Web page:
November 17, 2014
You can feel the wealth everywhere in central London. The place has changed dramatically from the city I lived in during the 1990s. Back then it was almost sleepy: huge, yes; manageable, hardly; but excessively wealthy, no.
Fifteen years ago, rich and poor lived cheek by jowl. Most swanky streets were within spitting distance of inner-city council estates. Guttural geezers and shopaholic Sophies – both decked in Kate Moss Burberry – shared the same pavements. The Tube was the underground warren where all classes rubbed shoulders at rush hour, and London’s public parks were equal opportunity resources at weekends.
Today, it is different.
I am writing from a café in Marylebone High Street, just off Oxford Street. A few years ago, the streets around here were pretty much residential, mansion block affairs with a few upmarket shops side by side with down-at-heel London boozers. Today, this area is a consumer mecca: upscale, high-end and downright expensive.
What has happened?
London has become a home to the super-rich. As the global 1 per cent got wealthier, London morphed into their secure playpen where no one asks too many questions. Russians, Arabs, financiers and the like descended on the place, driving up house prices and squeezing out local punters, who have re-grouped in the suburbs, leaving the centre to the mega-rich.
But where the mega-rich go, so too do the dirt poor, commuting from the nether regions to service the social effluent of the super-affluent. So not only is London rich, but it is also deeply unequal.
As a result of these changes, London feels profoundly less British and certainly less English, and much more European and Asian.
Interestingly, in tandem with this change in ethnic complexion, or possibly because of it, there has been an upsurge in British/English patriotism.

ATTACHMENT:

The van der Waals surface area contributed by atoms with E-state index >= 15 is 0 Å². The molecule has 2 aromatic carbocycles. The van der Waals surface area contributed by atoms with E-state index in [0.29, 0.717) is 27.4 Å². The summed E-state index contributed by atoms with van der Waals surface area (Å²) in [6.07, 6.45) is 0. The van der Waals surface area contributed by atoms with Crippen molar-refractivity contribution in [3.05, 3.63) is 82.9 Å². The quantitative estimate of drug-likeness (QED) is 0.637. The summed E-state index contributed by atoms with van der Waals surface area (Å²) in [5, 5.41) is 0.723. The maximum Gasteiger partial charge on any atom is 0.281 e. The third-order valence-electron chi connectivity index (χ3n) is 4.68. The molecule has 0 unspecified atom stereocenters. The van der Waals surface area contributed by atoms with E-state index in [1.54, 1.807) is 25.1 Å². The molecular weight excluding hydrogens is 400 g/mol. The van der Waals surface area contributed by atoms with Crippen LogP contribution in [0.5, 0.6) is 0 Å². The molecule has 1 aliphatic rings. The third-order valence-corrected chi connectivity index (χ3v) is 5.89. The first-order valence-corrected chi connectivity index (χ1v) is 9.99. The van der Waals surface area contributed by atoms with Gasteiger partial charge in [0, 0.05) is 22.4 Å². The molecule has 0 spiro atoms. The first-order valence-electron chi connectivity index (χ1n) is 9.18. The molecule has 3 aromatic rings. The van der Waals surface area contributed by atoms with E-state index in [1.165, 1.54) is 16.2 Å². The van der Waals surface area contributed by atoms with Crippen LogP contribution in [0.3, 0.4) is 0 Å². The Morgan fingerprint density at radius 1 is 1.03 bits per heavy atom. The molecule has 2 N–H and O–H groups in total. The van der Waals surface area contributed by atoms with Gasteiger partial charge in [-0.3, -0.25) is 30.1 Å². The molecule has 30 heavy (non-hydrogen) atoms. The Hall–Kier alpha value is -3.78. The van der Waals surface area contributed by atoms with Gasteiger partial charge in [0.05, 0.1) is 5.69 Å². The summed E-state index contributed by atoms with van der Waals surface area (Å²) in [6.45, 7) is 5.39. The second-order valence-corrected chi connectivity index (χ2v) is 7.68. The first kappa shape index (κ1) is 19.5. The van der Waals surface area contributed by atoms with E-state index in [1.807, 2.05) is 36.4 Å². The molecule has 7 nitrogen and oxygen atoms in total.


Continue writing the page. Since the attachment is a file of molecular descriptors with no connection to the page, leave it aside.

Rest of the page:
When I lived here, a significant minority, but still a minority, wore the poppy in November. I thought they were just Tories. This, too, has changed – and in the past days, London has been a veritable poppy-fest. Everyone is festooned as if the garland distinguishes the real Brits from the shifty foreigners.
The link between the rise in al-fresco poppy patriotism and the rise in anti-European sentiment is unambiguous. When I lived here, anti-Europeanism was the preserve of the right of the Tory party; today, it is mainstream.
All countries have their national myths. We will have the 1916 stuff in a couple of years, and the Brits have the poppy, which seeks to romanticise that most unromantic of events: the almost casual slaughter of an entire generation of British and Irish men in Flanders – our relatives.
The British have made remembrance the national myth. They remember a glorious Britain before the EU. It was a standalone island, an uninvaded, unconquered, and never-defeated Britain. In the mythology, it stands in direct contrast to today’s European Britain, which is compromised, shackled, ceding sovereignty to a bunch of bureaucrats from nations that rolled over when they were asked to fight.